In fact, the late singer, Sudirman, immortalised Chow Kit Road in his hit song of the same name. “Ramai orang berniaga, menjual apa saja, semuanya murah-murah” (Many traders here, selling practically anything cheaply).

If you take a drive down this stretch of Jalan TAR, you will notice that the left side, which faces Gombak River, to be more vibrant and lively than the right. Pedestrians and shoppers seem to prefer one side of the road.

Ironically, the right side of the road is more spacious, with extra wide foot walks, and a monorail station to boot. It would certainly be easier for bazaar operators to set up stalls here and peddle their wares.

Perhaps in the morning, as the sun rises, people prefer to walk on the left side of this street to avoid the glaring sun. However, it could also be due to geomantic forces at work. The side that faces the river tend to do better as they can tap into the pool of gentle homogenous energy that collects near the river.

Energy from the mountain range surrounding Kuala Lumpur moves downward until it hits a large of body water. Since energy is stopped and deflected by water, it bounces off the river, slows down and collects in a pool. This form of energy is attractive to living beings, much like how an oasis attracts people and animals.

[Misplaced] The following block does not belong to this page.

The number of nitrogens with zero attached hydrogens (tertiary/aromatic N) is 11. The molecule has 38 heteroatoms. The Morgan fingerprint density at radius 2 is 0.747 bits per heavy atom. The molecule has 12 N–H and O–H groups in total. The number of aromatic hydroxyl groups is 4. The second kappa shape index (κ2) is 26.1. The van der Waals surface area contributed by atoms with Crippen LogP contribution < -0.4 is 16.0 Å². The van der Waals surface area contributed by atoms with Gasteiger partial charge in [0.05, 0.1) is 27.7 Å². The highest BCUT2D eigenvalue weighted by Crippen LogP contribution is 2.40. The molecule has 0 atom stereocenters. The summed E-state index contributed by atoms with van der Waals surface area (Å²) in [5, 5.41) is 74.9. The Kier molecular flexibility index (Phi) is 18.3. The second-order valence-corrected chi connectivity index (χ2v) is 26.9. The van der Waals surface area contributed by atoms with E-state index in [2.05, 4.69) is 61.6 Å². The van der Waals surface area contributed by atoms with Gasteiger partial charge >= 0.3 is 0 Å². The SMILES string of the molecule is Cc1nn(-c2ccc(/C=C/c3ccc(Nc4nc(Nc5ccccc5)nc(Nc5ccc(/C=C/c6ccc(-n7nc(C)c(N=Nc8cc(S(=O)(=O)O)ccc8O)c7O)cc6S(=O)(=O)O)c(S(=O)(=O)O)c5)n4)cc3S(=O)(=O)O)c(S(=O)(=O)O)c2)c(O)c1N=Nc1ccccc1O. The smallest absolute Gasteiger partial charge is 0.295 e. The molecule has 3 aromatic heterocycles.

If the river is curved in an embrace, the pool is concentrated (think of a parabolic dish). If the river is curved away in a convex, the energy is deflected outward and no pool is formed. Along a straight river, there is a less pronounced pool as the energy simply spreads along the riverbank and rebounds back in the direction it came from.

Where there is too much energy collected, it also has a tendency to collect riff-raffs and lead to social problems such as gangsterism and prostitution. We observed this in other parts of Kuala Lumpur, if you have been following this series.
Nonetheless, buildings that face the river – and the energy pool – will benefit from it while those with their backs against the river would find life more difficult. Success will be a struggle and even if one attains it, it would be difficult to keep it. Business could go through a wild rollercoaster ride.

The success of each “up” is put at risk by the next “down”. The downs could be so crippling that they knock out businesses permanently. Even if the wealth is protected, it could squandered by the first generation that inherits it. It would be better for these people to move out once they achieve some measure of success.